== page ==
The SNP minister insisted that leaving the UK will prompt a boost in economic growth that will help address the black hole in the country’s finances without the need for austerity cuts.
Senior Nationalists are actively stepping up the push for a second independence referendum, with First Minister Nicola Sturgeon poised to set out her timetable for another vote in the coming weeks after impasse in the House of Commons over Brexit is resolved.
But opponents have accused the SNP of “fantasy economics”.
Mr Mackay said he hoped delegates would back a motion at next month’s SNP party conference to change policy and commit to a new Scottish currency following independence after using sterling for a transition period.
The party’s recent Sustainable Growth Commission, on which Mr Mackay sat, proposed the new currency would only be adopted after the £13bn deficit – the annual gap between public spending and taxes raised to fund them – is halved. It estimated this could take between five and ten years.
Asked if this could be done sooner, Mr Mackay said yesterday: “Yes, and I can tell you why. After we published the Growth Commission report, our economy and the financial position was improving. With the powers of independence, yes we can stimulate economic growth, grow our economy, get that notional deficit down.”
Ms Sturgeon has said that the people of Scotland must be offered the choice on independence to provide a longer-term alternative to the chaos of Brexit.
The report by the Sustainable Growth Commission last year proposed curbs on public spending in the fledgling years of a new Scottish state in order to bring down the deficit.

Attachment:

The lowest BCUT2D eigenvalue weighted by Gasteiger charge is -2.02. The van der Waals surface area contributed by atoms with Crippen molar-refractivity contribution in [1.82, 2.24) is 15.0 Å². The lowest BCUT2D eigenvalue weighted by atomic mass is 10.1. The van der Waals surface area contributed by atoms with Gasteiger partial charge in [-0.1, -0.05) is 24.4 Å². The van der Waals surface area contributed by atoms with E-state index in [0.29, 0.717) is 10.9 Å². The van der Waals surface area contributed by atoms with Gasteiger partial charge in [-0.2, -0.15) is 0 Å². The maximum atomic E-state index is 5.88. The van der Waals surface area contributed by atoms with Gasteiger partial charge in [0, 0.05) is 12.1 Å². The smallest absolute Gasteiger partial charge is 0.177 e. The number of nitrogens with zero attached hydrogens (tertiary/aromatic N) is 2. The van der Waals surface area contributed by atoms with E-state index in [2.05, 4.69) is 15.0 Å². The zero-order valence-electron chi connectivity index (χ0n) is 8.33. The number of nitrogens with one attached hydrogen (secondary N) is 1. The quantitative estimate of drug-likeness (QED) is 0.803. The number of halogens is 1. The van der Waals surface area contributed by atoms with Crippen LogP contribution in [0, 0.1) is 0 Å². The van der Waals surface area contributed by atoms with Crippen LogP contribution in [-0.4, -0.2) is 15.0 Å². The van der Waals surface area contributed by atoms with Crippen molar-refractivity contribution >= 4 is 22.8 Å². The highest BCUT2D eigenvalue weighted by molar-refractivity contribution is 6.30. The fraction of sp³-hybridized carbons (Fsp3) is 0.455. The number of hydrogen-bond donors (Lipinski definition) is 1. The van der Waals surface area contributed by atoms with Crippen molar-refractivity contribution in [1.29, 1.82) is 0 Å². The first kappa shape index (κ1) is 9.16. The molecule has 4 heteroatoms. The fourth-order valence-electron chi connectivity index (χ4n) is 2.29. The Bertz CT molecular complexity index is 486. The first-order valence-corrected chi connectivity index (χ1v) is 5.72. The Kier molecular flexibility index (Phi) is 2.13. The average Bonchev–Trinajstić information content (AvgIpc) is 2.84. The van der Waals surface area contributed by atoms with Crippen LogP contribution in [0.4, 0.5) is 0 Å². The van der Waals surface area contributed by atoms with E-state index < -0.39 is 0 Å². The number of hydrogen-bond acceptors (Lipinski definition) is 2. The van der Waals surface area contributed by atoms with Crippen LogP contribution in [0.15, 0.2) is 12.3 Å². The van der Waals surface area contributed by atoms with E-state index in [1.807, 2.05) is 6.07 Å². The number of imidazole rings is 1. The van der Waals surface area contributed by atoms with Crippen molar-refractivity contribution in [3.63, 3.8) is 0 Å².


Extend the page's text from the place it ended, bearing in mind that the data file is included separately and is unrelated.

Scotland’s current deficit is £13bn, which is 7.8 per cent of GDP, according to the official Scottish Government figures for 2017-18. The Sustainable Growth Commission estimates the deficit would be 6 per cent at the point of independence and wants to bring this figure down to 3 per cent in line with EU rules, which it estimates would take between five and ten years.
But the SNP insists independence would unshackle the economy and mean enhanced growth, resulting in additional tax revenues that would offset the need for austerity.
The economic case for independence was widely seen as a major weakness in the Yes campaign of 2014.
“We’ve got austerity in Scotland and in the UK because it was the choice of the Conservatives – it was a political choice and it’s no longer a necessity,” Mr Mackay said in an interview yesterday.
“We can grow our economy, we can grow our public services, we can grow our GDP faster than being part of the UK that is subduing and now endangering our economy.”
He added: “The threat to our economy is Brexit. What we’ve shown is when we look at the small advanced economies in the world to see what they’ve got that we’ve not and what makes them so successful, the answer was independence.
“We could reduce that notional deficit. That’s the deficit for being part of the United Kingdom – accelerate the economic growth. In terms of the currency, move to that independent currency when we’re able to do so by setting out the tests that would guide us there.”
An independent Scotland would not adopt the euro if it rejoins the EU, Mr Mackay insisted – despite this being Brussels policy for new member states. The SNP pointed to Sweden, which has yet to adopt the single currency after 25 years in the EU.
“It’s not compulsory to join the euro,” Mr Mackay said. “We have the ambition to have an independent Scottish currency and set out a plan to take us there.”
But pro-Union opponents said the SNP’s plans would be a “recipe for deeper and tougher austerity”.
Murdo Fraser, Scottish Conservative shadow finance secretary said: “This is fantasy economics from Derek Mackay and the SNP.
“The idea that Scotland’s £13bn deficit can be halved within a few years without austerity is absurd.
“That would either require unprecedented cuts to public services, higher taxes or more borrowing – or more likely a toxic mix of all three.”
Labour leader Richard Leonard said a recent report by the Institute for Fiscal Studies compared the plan for deficit reduction set out in the Sustainable Growth Commission report with Westminster Tory austerity of recent years.